There is no more impressive sequence than the presence in a patient of a disease or abnormal condition, such as infected teeth or gums, and the later surgical eradication of the focus of infection; or, to make the sequence terse and logical, let us put it thus: patient; ailment; crowned, bridged or decayed teeth, inflamed gums, or pyorrhea, or all of these things; roentgenograms of these suspected areas demonstrating pus and degenerated bone; operative demonstration of pus sinuses and cheesy, broken-down bone; and lastly, but unfortunately not always, the cure of the patient.
In this age, in which the laity has acquired from periodicals a smattering of medical science, and therefore thinks it has a perfect right to criticize medical men and to ridicule what they term "medical fads," let me urge that the nearest relative of the patient be present at the dental operation, and be placed in close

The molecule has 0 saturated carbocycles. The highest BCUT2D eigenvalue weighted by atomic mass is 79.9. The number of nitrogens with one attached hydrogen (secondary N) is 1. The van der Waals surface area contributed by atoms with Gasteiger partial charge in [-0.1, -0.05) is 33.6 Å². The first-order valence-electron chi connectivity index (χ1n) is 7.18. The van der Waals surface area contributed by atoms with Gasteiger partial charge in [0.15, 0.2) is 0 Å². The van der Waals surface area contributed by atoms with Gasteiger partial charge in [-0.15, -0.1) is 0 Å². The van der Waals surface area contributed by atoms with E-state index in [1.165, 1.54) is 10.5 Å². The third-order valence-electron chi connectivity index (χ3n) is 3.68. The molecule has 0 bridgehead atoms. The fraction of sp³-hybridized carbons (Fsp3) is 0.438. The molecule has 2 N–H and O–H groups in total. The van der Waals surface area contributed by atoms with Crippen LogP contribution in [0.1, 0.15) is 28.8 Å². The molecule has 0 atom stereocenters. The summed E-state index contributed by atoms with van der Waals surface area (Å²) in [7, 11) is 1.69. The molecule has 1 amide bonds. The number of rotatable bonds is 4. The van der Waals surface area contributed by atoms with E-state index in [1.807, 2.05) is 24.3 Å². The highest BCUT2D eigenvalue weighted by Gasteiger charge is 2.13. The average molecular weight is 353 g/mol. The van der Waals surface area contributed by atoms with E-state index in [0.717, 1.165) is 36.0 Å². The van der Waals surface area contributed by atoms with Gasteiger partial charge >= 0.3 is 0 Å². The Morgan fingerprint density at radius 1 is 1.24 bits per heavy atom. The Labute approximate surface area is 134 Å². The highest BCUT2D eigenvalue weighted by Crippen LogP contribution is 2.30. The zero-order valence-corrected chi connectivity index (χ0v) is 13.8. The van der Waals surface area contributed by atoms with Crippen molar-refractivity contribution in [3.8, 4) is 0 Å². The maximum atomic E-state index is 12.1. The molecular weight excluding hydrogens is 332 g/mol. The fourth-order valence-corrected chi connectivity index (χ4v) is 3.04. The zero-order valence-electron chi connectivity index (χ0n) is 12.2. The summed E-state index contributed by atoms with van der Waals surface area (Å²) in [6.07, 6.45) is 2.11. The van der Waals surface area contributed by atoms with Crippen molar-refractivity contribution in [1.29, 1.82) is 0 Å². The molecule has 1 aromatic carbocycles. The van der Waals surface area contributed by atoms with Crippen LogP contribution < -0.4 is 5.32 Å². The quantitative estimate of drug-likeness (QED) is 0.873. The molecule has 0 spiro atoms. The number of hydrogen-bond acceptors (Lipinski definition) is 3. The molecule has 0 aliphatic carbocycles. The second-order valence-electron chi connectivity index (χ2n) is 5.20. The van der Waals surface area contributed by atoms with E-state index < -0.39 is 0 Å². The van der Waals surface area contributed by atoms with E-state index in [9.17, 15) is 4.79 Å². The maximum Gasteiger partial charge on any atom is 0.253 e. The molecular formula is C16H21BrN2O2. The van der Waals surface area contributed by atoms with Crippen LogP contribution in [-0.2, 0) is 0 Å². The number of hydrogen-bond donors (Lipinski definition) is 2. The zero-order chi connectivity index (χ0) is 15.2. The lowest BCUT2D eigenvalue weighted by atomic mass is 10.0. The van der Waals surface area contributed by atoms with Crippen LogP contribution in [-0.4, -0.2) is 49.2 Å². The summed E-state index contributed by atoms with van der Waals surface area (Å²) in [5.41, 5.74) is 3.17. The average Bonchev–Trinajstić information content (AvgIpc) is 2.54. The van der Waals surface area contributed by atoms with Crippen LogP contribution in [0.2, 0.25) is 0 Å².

OSBORNE OT. THE MENACE OF MOUTH INFECTIONS. JAMA. 1917;LXIX(16):1313–1315. doi:10.1001/jama.1917.02590430007002
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